The U.S. Food and Drug Administration is reportedly set to authorize COVID-19 booster shots for those between the ages of 12 and 15.
The FDA will expand eligibility for Pfizer booster doses to this age group on Monday, The New York Times reported, citing sources familiar with the agency's planning. This would reportedly be followed by a meeting of a Centers for Disease Control and Prevention advisory committee in the middle of the week to decide whether to recommend the authorization. CNN also reported the FDA will make this move "in the coming days."
Additionally, the Times reports that regulators "plan to allow both adolescents and adults to seek an extra shot of Pfizer's vaccine five months after receiving a second dose," down from six months, and will also authorize boosters for kids between 5 and 11 who have immune deficiencies. This will come as the United States grapples with new daily records for the number of COVID-19 cases amid the spread of the contagious Omicron variant. The FDA expanded Pfizer booster dose eligibility to 16-year-olds and 17-year-olds earlier this month.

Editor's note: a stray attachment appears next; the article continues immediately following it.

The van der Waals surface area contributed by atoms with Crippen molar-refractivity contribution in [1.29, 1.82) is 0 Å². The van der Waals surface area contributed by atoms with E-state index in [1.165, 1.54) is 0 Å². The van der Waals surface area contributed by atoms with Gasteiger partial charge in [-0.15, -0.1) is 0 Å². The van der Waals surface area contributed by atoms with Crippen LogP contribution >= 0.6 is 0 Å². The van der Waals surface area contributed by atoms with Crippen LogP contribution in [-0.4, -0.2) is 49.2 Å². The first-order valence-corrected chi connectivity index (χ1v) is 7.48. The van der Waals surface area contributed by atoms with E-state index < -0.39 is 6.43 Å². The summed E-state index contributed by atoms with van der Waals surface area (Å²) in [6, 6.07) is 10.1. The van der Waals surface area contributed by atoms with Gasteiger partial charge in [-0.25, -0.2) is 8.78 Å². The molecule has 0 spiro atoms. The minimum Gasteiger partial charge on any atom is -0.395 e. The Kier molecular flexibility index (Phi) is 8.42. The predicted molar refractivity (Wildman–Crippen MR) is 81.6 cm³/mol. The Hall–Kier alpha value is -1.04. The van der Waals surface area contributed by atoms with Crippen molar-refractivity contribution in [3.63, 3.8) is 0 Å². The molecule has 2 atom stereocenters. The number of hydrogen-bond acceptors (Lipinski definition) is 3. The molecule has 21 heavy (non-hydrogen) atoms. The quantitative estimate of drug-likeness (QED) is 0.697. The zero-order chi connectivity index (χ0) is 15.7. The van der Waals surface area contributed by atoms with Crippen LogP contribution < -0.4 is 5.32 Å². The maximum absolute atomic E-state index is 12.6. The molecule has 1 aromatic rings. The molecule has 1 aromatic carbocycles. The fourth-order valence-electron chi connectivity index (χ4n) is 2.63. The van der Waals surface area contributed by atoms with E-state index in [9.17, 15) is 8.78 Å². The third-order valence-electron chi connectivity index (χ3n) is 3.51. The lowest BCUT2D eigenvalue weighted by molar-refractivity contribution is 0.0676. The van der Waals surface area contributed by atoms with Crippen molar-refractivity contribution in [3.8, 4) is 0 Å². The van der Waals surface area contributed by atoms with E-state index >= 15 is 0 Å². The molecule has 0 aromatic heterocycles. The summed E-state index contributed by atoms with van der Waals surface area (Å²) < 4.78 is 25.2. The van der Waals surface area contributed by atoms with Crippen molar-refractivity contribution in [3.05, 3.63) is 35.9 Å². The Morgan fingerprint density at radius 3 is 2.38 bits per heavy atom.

"I strongly encourage adolescents ages 16 and 17 to get their booster if they are at least 6 months post their initial Pfizer vaccination series," CDC Director Rochelle Walensky said at the time.
Walensky previously told CNN this week that the FDA was looking at expanding booster eligibility to those between 12 and 15. "The FDA is looking at that right now," she said. "Of course, the CDC will swiftly follow as soon as we hear from them, and I'm hoping to have that in the days to weeks ahead."
The CDC director also told CNN that "companies and manufacturers are working towards data" on vaccines for children under five but that this will "not be in the month ahead."